JavaScript Style Guide
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README.md

README.md

JavaScript Style Guide

Formatting

  • Use UTF-8.

  • Use 2 space indent, no tabs.

  • Use Unix-style line endings.

  • Use spaces around operators, after commas, question marks, colons, semicolons, if, else, switch, for, while, try, catch and function statements, around { and before }.

  • Indentate the case statements from the switch, and indentate the contents of the case statement from the case statement itself.

  • Don't use spaces after (, [ and before ], ).

  • Use { and } for all statement modifiers, except for one-liners.

  • Leave a new line before the else, catch and finally statements.

    /* Bad */
    if (a === b) {
      console.log(a);
    } else {
      console.log(1);
    }
    
    /* Good */
    if (a === b) {
      console.log(a);
    }
    else {
      console.log(1);
    }
  • Use an empty line before the return value of a method (unless it only has one line).

  • Use an empty line after the variables definition.

  • Use empty lines to break up a long function into logical paragraphs.

  • Keep lines fewer than 80 characters.

  • When function call takes more than 80 characters, you can break it up by placing one argument per line, and the closing parentheses and function call in a separate line.

    /* Bad */
    doSomething(veryLongArgument1, veryLongArgument2, veryLongArgument3, veryLongArgument4);
    
    /* Good */
    doSomething(
      veryLongArgument1,
      veryLongArgument2,
      veryLongArgument3,
      veryLongArgument4
    );
  • Avoid trailing whitespace.

  • Don't align variables/constants assignments or object literals keys/values vertically.

  • Use comma-first approach for defining variables only, using var only once at the beggining of the function, leaving one line per variable. If the initial value can't be assigned, use null.

    var myVar = 3
      , myOtherVar = 4
      , owner = null;
    
    owner = {
      name: "Owner",
      dogs: [
        "Dog 1",
        "Dog 2"
      ]
    };

Syntax

  • Use === or !== to compare for equality/inequality.

  • Use function declarations, instead of function expressions.

    /* Bad */
    function myFunc() {
    }
    
    /* Good */
    var myFunc;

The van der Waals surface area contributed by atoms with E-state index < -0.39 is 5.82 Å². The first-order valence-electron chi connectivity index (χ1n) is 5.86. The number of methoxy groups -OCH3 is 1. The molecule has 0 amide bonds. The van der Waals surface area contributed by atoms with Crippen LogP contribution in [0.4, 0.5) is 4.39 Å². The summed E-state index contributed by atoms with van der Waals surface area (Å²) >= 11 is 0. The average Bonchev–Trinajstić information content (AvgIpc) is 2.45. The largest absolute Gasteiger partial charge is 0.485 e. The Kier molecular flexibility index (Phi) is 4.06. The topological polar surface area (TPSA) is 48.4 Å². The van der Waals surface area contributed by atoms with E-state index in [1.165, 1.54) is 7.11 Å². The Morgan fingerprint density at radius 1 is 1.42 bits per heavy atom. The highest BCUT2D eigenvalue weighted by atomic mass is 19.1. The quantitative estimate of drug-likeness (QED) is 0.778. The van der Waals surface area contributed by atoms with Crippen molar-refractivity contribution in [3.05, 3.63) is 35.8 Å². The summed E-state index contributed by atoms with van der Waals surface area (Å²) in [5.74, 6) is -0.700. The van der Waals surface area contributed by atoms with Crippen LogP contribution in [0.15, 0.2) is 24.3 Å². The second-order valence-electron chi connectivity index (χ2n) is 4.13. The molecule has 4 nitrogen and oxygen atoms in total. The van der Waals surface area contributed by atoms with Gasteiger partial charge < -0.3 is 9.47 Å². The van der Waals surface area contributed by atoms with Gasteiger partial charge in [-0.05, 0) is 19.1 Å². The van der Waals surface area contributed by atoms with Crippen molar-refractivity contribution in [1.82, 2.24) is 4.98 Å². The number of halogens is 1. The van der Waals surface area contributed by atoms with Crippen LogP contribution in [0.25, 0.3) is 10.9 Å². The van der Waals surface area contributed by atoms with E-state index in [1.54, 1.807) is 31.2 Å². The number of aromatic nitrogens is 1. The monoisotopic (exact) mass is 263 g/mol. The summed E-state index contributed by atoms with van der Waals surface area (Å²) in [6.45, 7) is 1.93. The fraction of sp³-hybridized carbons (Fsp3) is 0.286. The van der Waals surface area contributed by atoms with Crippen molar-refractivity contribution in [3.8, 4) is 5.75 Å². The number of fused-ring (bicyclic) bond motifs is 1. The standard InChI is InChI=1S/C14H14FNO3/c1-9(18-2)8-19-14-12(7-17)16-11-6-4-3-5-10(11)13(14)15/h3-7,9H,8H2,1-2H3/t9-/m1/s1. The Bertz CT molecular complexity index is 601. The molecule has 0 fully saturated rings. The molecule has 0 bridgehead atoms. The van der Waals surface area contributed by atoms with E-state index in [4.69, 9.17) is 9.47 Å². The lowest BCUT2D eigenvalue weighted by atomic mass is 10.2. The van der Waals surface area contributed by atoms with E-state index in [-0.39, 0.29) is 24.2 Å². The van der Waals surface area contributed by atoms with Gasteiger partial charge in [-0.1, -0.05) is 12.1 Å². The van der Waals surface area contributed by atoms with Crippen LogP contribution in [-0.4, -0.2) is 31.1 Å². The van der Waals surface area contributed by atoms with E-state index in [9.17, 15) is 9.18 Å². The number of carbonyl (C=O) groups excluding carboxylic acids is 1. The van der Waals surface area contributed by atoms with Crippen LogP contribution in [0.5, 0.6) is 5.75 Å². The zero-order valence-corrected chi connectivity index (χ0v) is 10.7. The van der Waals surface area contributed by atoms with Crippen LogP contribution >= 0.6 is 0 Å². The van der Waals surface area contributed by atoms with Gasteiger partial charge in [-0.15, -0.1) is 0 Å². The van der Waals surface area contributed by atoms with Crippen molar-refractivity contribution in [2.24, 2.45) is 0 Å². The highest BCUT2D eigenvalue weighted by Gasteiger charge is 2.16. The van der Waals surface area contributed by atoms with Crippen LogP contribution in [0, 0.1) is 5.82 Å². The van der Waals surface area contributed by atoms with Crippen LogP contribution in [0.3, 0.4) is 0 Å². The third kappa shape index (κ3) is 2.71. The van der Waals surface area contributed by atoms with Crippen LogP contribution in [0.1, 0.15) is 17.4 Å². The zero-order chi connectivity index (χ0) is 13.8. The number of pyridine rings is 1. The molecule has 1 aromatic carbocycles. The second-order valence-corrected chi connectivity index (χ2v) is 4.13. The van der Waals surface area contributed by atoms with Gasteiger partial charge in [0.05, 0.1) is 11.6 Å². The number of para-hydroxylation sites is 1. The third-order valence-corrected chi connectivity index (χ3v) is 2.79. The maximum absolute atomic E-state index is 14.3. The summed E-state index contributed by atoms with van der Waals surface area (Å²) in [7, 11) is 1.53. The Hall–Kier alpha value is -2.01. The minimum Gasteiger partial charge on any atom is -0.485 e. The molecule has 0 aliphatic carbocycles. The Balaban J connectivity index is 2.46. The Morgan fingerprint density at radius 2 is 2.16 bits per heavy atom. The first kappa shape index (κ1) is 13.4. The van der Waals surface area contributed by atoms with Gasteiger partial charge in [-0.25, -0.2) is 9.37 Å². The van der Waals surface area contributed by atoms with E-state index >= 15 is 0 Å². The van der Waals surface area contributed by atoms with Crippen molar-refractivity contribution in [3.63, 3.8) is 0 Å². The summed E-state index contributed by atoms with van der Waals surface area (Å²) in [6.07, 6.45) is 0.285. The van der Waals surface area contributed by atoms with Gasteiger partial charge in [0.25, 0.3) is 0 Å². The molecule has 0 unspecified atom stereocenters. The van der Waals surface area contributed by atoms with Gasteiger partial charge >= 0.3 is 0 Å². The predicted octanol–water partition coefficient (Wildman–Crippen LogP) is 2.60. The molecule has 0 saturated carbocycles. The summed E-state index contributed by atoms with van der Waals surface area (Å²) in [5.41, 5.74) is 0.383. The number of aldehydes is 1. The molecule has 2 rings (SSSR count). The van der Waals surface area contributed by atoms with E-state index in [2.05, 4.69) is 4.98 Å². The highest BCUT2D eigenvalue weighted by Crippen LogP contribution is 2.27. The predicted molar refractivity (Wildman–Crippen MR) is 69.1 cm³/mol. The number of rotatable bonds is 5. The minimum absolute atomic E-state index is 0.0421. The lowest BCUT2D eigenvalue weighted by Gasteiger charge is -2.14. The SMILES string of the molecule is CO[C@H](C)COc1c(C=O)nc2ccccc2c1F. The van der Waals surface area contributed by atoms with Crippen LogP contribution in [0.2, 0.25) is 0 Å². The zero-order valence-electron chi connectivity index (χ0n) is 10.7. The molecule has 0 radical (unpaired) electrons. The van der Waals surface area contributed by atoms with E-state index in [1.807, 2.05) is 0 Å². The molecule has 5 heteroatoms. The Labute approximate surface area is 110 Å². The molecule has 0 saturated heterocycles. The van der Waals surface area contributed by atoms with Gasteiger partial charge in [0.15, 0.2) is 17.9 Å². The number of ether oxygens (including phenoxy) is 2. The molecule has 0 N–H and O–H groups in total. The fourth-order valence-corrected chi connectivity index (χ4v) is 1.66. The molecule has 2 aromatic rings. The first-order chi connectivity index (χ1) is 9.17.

myFunc = function () {
    };
  • Avoid ++ and -- operators, use += 1 and -= 1 instead.

  • In for loop statements, store the iterator and the array length in a variable.

  • Use doublequotes for strings.

  • Prefer using helper functions to iterate through collections or objects, instead of using for or while.

  • Prefer using helper functions to build constructor functions and to emulate inheritance and mixins, instead of using the prototype directly.

  • Never use undefined explicitly.

  • Use the literal notation for Array and Object creation ([] and {}).

  • Use dot notation when accessing properties.

  • Avoid using with, in statements.

  • Avoid using eval.

  • Use an instance of Error when throwing errors.

    /* Bad */
    throw "invalid!";
    
    /* Good */
    throw new Error("invalid!");

Naming

  • Use camelCase without the first letter capitalized for variables, object properties and methods, unless the object is to be used to interact with an API that uses a different naming.

  • Don't capitalize acronyms in variables/property/method names.

  • Use CamelCase with the first letter capitalized for constructor functions.

  • Use SCREAMING_SNAKE_CASE for constants and enumeration keys.

  • Use _ for unused variables or to start private object properties/methods names.

  • Use self to name a variable to store this in the scope, avoid using bind.

Comments

  • Comments longer than a word are capitalized and use punctuation.

  • Use /* */ style comments only.

  • Use the JavaDoc syntax for multiline comments.

  • Avoid superfluous comments.

General

  • Avoid writing methods that span more than 10 lines.

  • Avoid writing methods that receive more than 3 parameters.

  • Avoid storing objects in the global object.

  • Prefer a modular approach for organizing your application.

  • Assign values to variables to avoid passing long parameters or having long lines.

  • Code in a functional way, avoid mutation when it makes sense.

  • Do not mutate arguments unless that is the purpose of the method.

  • Do not mess around in core classes when writing libraries.

  • Do not program defensively.

  • Keep the code simple.

  • Don't overdesign.

  • Don't underdesign.

  • Avoid bugs.

  • Be consistent.

  • Use common sense.

References